Project Jukebox

Digital Branch of the University of Alaska Fairbanks Oral History Program
Joe Banta, Part 2
Joe Banta
This is a continuation of the interview with Joe Banta on December 19, 2013 by Alicia Zorzetto at the offices of the Prince William Sound Regional Citizens’ Advisory Council in Anchorage, Alaska. Amanda Johnson operated the video camera. In this second part of a two part interview, Joe talks about Stan Stephens and the Prince William Sound Regional Citizens' Advisory Council's work on the science of the spill.
See also:

Digital Asset Information

Archive #: Oral History 2013-26-16_PT.2

Project: Exxon Valdez Oil Spill Project Jukebox
Date of Interview: Dec 19, 2013
Narrator(s): Joe Banta
Interviewer(s): Alicia Zorzetto
Videographer: Amanda Johnson
Transcriber: Joan O'Leary
Location of Interview:
Location of Topic:
Funding Partners:
Alaska Resources Library & Information Services, Alaska State Library, Institute of Museum and Library Services, Prince William Sound Regional Citizens' Advisory Council
Alternate Transcripts
There is no alternate transcript for this interview.
Slideshow
There is no slideshow for this person.

After clicking play, click on a section to navigate the audio or video clip.

Sections

Role of Stan Stephens

Prince William Sound Regional Citizens' Advisory Council's work on the science of the spill

Click play, then use Sections or Transcript to navigate the interview.

After clicking play, click a section of the transcript to navigate the audio or video clip.

Transcript



JOE BANTA: Element. And spoke calmly yet truthfully. He didn’t pull any punches. He spoke the truth. And he was honest and he kept his word too I think, so I mean you can put those things together in a combination that’s a great leader.

And -- and he didn’t want talk all the time or dominate the conversation. He wanted to hear too so you add that in and that’s a tough combination to beat.

And so he would -- he would earn his respect through the way he acted in all of those different fashions and because of that and his work effort which I’m -- he did such a (inaudible) job.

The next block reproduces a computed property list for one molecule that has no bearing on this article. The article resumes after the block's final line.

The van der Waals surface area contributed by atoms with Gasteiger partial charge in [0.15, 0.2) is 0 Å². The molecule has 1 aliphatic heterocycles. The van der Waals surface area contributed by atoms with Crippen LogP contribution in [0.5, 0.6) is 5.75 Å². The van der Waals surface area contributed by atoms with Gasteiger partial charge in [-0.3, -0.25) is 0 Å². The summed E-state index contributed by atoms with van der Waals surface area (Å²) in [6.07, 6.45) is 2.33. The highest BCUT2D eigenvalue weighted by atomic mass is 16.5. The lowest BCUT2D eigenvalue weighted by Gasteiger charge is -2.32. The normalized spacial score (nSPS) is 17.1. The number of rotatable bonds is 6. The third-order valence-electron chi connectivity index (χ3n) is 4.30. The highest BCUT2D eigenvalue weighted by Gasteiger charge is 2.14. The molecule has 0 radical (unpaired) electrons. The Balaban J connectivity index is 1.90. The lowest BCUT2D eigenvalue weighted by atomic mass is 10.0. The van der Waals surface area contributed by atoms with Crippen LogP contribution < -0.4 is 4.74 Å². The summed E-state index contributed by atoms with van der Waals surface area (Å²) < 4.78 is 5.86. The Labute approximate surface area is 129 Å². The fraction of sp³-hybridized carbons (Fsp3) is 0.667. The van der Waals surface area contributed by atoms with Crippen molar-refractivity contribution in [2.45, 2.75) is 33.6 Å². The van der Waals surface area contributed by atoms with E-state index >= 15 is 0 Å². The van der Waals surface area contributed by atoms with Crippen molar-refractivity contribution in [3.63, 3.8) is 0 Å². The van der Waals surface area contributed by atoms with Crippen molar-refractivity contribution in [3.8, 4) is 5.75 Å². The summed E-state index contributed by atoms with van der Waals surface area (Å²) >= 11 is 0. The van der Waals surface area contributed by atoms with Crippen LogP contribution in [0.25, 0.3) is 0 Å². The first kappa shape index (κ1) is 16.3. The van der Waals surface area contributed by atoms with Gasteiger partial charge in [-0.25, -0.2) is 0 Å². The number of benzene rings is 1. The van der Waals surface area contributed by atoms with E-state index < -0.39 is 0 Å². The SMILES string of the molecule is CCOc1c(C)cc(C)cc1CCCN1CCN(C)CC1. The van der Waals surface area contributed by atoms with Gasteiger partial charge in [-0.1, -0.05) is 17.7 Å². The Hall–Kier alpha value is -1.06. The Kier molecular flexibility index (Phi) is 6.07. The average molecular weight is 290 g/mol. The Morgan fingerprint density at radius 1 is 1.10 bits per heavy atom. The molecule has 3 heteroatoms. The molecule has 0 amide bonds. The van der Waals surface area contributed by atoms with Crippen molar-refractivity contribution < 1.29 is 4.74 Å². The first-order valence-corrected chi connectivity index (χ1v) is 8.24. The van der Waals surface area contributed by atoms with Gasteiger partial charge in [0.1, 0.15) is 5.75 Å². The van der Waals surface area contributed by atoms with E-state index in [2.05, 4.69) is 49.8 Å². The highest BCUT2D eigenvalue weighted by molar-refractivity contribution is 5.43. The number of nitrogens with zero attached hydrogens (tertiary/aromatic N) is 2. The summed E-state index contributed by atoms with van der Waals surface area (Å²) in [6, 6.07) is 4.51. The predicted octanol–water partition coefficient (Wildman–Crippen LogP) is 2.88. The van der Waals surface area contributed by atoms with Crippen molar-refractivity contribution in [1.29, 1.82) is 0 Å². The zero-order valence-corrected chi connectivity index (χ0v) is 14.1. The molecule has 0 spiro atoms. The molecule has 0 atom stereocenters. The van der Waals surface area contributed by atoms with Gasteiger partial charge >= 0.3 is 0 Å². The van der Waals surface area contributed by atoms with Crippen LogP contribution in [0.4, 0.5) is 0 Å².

He was just working. He would work in (inaudible) -- he wasn’t just involved in RCAC. He was involved in marine transportation committees and tourism groups.

And other things and so he just really, really put his shoulder to things and worked. With regard to RCAC in its formative years he -- he was one of the great leaders.

ALICIA ZORZETTO: Uh-huh. Is there anything else that you’d like to add to this, you know, maybe you’ve got a very large spectrum now because we are going 25 years, is there anything that, you know, that points out to you that you haven’t talked about or --

JOE BANTA: I think so. I think maybe there is one more thing and it’s my work with the council. I’ve worked in kind of two areas for the past 24 plus years and one is in oil spill prevention and response dealing with the contingency plans and fishing vessel response and shore response that kind of an effort and I spoke on that a fair amount already.

But the other area I've worked in the past several years has been with the environmental monitoring program. And one of the things that we do I touched on is we try to do good science and we try to identify gaps in the science.

We can say well, you know, here’s a gap that’s known about layering in the waters of Prince William Sound. There can be freshwater lensing and if you want to use oil spill dispersants to spread and dilute oil, maybe that’s not a good idea when there's all this layering because the -- the sad ole saw about the solution to pollution being dilution is the basis for the use of dispersants.

And with this freshwater lensing, you can’t get that spreading. It’s the oil essentially stuck in the first few feet or meters and so we’ve done research there. We saw a gap.

We wanted to quantify the layering more. So we -- we did research there.